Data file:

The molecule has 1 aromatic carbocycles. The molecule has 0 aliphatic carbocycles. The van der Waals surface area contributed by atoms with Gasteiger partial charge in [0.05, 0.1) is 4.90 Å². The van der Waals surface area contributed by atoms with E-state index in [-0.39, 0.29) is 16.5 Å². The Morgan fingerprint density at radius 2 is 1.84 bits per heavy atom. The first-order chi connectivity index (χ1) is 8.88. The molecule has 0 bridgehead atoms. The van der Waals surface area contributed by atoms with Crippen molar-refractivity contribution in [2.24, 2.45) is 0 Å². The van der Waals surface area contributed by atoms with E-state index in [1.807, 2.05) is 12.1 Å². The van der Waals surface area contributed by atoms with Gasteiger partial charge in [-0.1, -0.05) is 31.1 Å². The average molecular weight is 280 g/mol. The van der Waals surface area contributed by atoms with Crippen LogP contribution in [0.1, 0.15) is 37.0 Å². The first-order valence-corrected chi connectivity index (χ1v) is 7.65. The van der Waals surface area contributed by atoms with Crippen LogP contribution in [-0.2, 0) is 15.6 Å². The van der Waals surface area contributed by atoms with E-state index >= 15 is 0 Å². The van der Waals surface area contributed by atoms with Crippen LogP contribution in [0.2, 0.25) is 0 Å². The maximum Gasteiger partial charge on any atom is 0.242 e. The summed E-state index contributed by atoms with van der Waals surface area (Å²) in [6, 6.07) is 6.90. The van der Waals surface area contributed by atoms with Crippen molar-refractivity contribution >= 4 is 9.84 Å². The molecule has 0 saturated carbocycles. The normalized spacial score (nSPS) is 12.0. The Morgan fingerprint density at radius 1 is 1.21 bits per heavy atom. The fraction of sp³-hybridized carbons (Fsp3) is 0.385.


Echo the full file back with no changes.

The molecule has 1 aromatic carbocycles. The molecule has 0 aliphatic carbocycles. The van der Waals surface area contributed by atoms with Gasteiger partial charge in [0.05, 0.1) is 4.90 Å². The van der Waals surface area contributed by atoms with E-state index in [-0.39, 0.29) is 16.5 Å². The Morgan fingerprint density at radius 2 is 1.84 bits per heavy atom. The first-order chi connectivity index (χ1) is 8.88. The molecule has 0 bridgehead atoms. The van der Waals surface area contributed by atoms with Crippen molar-refractivity contribution in [2.24, 2.45) is 0 Å². The van der Waals surface area contributed by atoms with E-state index in [1.807, 2.05) is 12.1 Å². The van der Waals surface area contributed by atoms with Gasteiger partial charge in [-0.1, -0.05) is 31.1 Å². The average molecular weight is 280 g/mol. The van der Waals surface area contributed by atoms with Crippen LogP contribution in [0.1, 0.15) is 37.0 Å². The first-order valence-corrected chi connectivity index (χ1v) is 7.65. The van der Waals surface area contributed by atoms with Crippen LogP contribution in [-0.2, 0) is 15.6 Å². The van der Waals surface area contributed by atoms with E-state index >= 15 is 0 Å². The van der Waals surface area contributed by atoms with Crippen LogP contribution in [0.2, 0.25) is 0 Å². The maximum Gasteiger partial charge on any atom is 0.242 e. The summed E-state index contributed by atoms with van der Waals surface area (Å²) in [6, 6.07) is 6.90. The van der Waals surface area contributed by atoms with Crippen molar-refractivity contribution >= 4 is 9.84 Å². The molecule has 0 saturated carbocycles. The normalized spacial score (nSPS) is 12.0. The Morgan fingerprint density at radius 1 is 1.21 bits per heavy atom. The fraction of sp³-hybridized carbons (Fsp3) is 0.385.